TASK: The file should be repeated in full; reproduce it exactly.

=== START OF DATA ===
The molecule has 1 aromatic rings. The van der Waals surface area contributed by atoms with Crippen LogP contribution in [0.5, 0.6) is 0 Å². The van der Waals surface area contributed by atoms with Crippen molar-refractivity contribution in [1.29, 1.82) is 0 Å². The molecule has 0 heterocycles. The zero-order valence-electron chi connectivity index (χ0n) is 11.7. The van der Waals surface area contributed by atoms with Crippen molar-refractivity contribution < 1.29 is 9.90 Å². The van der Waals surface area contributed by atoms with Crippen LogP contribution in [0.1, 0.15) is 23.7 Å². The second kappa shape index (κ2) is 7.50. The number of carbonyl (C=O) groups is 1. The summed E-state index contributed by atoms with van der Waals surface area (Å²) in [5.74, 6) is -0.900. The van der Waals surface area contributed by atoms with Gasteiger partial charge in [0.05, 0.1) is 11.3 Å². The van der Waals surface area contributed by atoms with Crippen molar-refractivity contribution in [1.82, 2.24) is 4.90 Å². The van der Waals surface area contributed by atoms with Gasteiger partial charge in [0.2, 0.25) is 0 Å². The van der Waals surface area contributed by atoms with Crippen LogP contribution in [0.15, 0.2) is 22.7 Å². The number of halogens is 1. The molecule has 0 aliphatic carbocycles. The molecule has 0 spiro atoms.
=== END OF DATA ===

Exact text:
The molecule has 1 aromatic rings. The van der Waals surface area contributed by atoms with Crippen LogP contribution in [0.5, 0.6) is 0 Å². The van der Waals surface area contributed by atoms with Crippen molar-refractivity contribution in [1.29, 1.82) is 0 Å². The molecule has 0 heterocycles. The zero-order valence-electron chi connectivity index (χ0n) is 11.7. The van der Waals surface area contributed by atoms with Crippen molar-refractivity contribution < 1.29 is 9.90 Å². The van der Waals surface area contributed by atoms with Crippen LogP contribution in [0.1, 0.15) is 23.7 Å². The second kappa shape index (κ2) is 7.50. The number of carbonyl (C=O) groups is 1. The summed E-state index contributed by atoms with van der Waals surface area (Å²) in [5.74, 6) is -0.900. The van der Waals surface area contributed by atoms with Gasteiger partial charge in [0.05, 0.1) is 11.3 Å². The van der Waals surface area contributed by atoms with Crippen molar-refractivity contribution in [1.82, 2.24) is 4.90 Å². The van der Waals surface area contributed by atoms with Gasteiger partial charge in [0.2, 0.25) is 0 Å². The van der Waals surface area contributed by atoms with Crippen LogP contribution in [0.15, 0.2) is 22.7 Å². The number of halogens is 1. The molecule has 0 aliphatic carbocycles. The molecule has 0 spiro atoms.